Apoptosis

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Apoptosis: controlled demolition at the cellular level
Rebecca C. Taylor, Sean P. Cullen and Seamus J. Martin

Abstract | Apoptosis is characterized by a series of dramatic perturbations to the cellular architecture that contribute not only to cell death, but also prepare cells for removal by phagocytes and prevent unwanted immune responses. Much of what happens during thedemolition phase of apoptosis is orchestrated by members of the caspase family of cysteine proteases. These proteases target several hundred proteins for restricted proteolysis in a controlled manner that minimizes damage and disruption to neighbouring cells and avoids the release of immunostimulatory molecules.
Phagocyte
A cell that can engulf and  ingest foreign material, such as an apoptotic cell corpse, which  then undergoes digestion  within lysosomes.

Caspase
One of a family of proteases  that have an essential Cys  residue in their active site and  a requirement for an Asp  residue in the substrate  cleavage site. Initiator caspases  are typically activated in  response to particular stimuli,  whereas effector caspases are  particularly important for the  ordered dismantling of vital cellular structures.

Apoptotic body
During apoptosis, cells collapse  into small intact fragments that  exclude vital dyes. Such  fragments are termed  apoptotic bodies.

Apoptosis is a mode of cell death that is used by multi­ cellular organisms to dispose of unwanted cells in a diver­ sity of settings1,2. In many ways, what happens during apoptosis is akin to how large buildings aredemolished to make way for new developments. During demolition, it is important that the process is carried out in a safe and controlled manner to ensure that neighbouring structures remain unaffected. To achieve this, a special­ ized demolition squad is called in and, all being well, these experts carry out the task in a precise and highly efficient manner. After demolition has been completed, the debrisis removed and a new structure takes the place of the old one within a short time. Similar to the scenario outlined above, cells that undergo apoptosis are also dismantled from within, in a controlled manner that minimizes damage and disrup­ tion to neighbouring cells1. The resulting cellular debris is then removed, typically by professional phagocytes1, and a new cell typically takes the placeof the old one in a matter of hours. Here, we focus on the events that take place during the demolition phase of apoptosis that result in the controlled dismantling of a range of key structures within the cell and its subsequent dis­ posal. These events are orchestrated primarily, but not exclusively, by members of a family of cysteine proteases known as caspases3,4.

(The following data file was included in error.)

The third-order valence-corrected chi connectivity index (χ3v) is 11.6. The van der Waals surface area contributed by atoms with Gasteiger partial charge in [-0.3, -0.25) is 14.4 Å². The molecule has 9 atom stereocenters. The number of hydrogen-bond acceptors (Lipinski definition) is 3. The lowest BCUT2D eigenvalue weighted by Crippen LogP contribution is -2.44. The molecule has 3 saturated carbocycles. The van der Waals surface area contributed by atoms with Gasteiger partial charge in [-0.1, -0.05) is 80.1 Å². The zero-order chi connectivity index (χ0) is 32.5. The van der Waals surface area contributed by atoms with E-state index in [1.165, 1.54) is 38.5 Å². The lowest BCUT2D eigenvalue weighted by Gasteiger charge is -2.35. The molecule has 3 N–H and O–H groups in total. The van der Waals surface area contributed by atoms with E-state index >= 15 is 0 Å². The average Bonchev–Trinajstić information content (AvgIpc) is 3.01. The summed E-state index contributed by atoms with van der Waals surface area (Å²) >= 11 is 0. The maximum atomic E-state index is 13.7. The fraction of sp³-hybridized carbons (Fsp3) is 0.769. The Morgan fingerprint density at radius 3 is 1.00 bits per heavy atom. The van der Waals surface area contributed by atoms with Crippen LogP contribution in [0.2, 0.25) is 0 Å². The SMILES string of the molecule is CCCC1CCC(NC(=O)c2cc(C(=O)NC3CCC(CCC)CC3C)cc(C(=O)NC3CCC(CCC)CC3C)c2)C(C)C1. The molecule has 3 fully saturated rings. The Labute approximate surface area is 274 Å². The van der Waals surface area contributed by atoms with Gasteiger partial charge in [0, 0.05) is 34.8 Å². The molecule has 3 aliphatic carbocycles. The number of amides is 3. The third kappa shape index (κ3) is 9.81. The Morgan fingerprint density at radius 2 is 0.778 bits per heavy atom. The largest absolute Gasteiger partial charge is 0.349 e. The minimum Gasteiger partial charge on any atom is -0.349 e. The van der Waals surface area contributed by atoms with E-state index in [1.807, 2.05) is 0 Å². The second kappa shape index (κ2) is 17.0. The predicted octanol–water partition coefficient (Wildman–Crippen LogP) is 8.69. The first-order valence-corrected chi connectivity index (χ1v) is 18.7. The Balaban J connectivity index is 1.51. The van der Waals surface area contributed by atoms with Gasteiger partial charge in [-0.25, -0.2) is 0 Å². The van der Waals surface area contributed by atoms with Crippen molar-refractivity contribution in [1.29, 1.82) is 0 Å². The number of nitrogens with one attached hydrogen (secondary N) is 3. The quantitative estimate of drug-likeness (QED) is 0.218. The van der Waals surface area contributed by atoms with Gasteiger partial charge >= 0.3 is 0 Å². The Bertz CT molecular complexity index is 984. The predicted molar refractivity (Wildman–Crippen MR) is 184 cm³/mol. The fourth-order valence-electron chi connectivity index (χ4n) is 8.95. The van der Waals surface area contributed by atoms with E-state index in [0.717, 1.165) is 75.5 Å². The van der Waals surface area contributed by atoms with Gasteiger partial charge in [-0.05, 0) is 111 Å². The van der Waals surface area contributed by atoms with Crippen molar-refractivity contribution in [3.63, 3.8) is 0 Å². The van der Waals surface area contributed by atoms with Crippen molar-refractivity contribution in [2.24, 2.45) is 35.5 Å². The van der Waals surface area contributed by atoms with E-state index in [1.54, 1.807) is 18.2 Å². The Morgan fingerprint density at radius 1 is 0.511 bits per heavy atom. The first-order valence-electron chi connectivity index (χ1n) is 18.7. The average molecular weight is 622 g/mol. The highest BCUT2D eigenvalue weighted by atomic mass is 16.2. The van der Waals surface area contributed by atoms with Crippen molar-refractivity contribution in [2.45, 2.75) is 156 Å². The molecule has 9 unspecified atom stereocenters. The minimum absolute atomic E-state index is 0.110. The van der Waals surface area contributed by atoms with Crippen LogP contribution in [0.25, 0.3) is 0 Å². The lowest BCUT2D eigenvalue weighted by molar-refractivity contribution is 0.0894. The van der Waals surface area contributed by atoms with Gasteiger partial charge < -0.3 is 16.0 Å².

Molecular Cell BiologyLaboratory, Department of Genetics, The Smurfit Institute, Trinity College, Dublin 2, Ireland. Correspondence to S.J.M. e-mail: martinsj@tcd.ie doi:10.1038/nrm2312 Published online   12 December 2007

Cellular demolition: a broad perspective So what actually happens during apoptosis? From the outside, it appears that cells that undergo this form of cell death initially become rounded and retract fromneighbouring cells, which is reminiscent of what also happens when cells undergo mitosis (FIG. 1a) . This is accompanied, or followed closely, by a prolonged period of dynamic plasma membrane blebbing, which

frequently culminates in the ‘pinching off ’ of many of these blebs as small vesicles that have been named apoptotic bodies (FIG. 1a; Supplementary information S1 (movie)). For reasonsthat will be discussed below, cells that undergo apoptosis are readily recognized as being dif­ ferent from their viable counterparts and are rapidly engulfed by phagocytes for recycling of their con­ tents1,2,5. This event is particularly remarkable when it is considered that phagocytes are normally engaged in the business of recognizing and removing foreign, or ‘non­self ’, entities. However,...
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